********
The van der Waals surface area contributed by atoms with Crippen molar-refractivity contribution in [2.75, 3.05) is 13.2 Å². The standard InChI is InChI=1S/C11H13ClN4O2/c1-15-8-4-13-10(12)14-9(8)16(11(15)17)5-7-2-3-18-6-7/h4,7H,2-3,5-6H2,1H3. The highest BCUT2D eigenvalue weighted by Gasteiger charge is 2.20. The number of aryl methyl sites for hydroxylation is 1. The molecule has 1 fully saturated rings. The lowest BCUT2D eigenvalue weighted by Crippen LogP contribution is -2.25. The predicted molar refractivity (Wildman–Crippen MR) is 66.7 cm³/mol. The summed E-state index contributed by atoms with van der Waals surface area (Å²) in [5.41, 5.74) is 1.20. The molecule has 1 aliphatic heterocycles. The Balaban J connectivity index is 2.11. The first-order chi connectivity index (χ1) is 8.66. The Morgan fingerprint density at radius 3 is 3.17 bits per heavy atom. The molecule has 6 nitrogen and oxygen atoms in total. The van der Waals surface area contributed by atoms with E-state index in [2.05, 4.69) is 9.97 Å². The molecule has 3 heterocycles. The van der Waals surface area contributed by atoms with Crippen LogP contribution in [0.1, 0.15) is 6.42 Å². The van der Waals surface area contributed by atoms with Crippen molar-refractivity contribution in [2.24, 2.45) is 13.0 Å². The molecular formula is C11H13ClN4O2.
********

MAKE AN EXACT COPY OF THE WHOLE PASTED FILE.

The van der Waals surface area contributed by atoms with Crippen molar-refractivity contribution in [2.75, 3.05) is 13.2 Å². The standard InChI is InChI=1S/C11H13ClN4O2/c1-15-8-4-13-10(12)14-9(8)16(11(15)17)5-7-2-3-18-6-7/h4,7H,2-3,5-6H2,1H3. The highest BCUT2D eigenvalue weighted by Gasteiger charge is 2.20. The number of aryl methyl sites for hydroxylation is 1. The molecule has 1 fully saturated rings. The lowest BCUT2D eigenvalue weighted by Crippen LogP contribution is -2.25. The predicted molar refractivity (Wildman–Crippen MR) is 66.7 cm³/mol. The summed E-state index contributed by atoms with van der Waals surface area (Å²) in [5.41, 5.74) is 1.20. The molecule has 1 aliphatic heterocycles. The Balaban J connectivity index is 2.11. The first-order chi connectivity index (χ1) is 8.66. The Morgan fingerprint density at radius 3 is 3.17 bits per heavy atom. The molecule has 6 nitrogen and oxygen atoms in total. The van der Waals surface area contributed by atoms with E-state index in [2.05, 4.69) is 9.97 Å². The molecule has 3 heterocycles. The van der Waals surface area contributed by atoms with Crippen LogP contribution in [0.1, 0.15) is 6.42 Å². The van der Waals surface area contributed by atoms with Crippen molar-refractivity contribution in [2.24, 2.45) is 13.0 Å². The molecular formula is C11H13ClN4O2.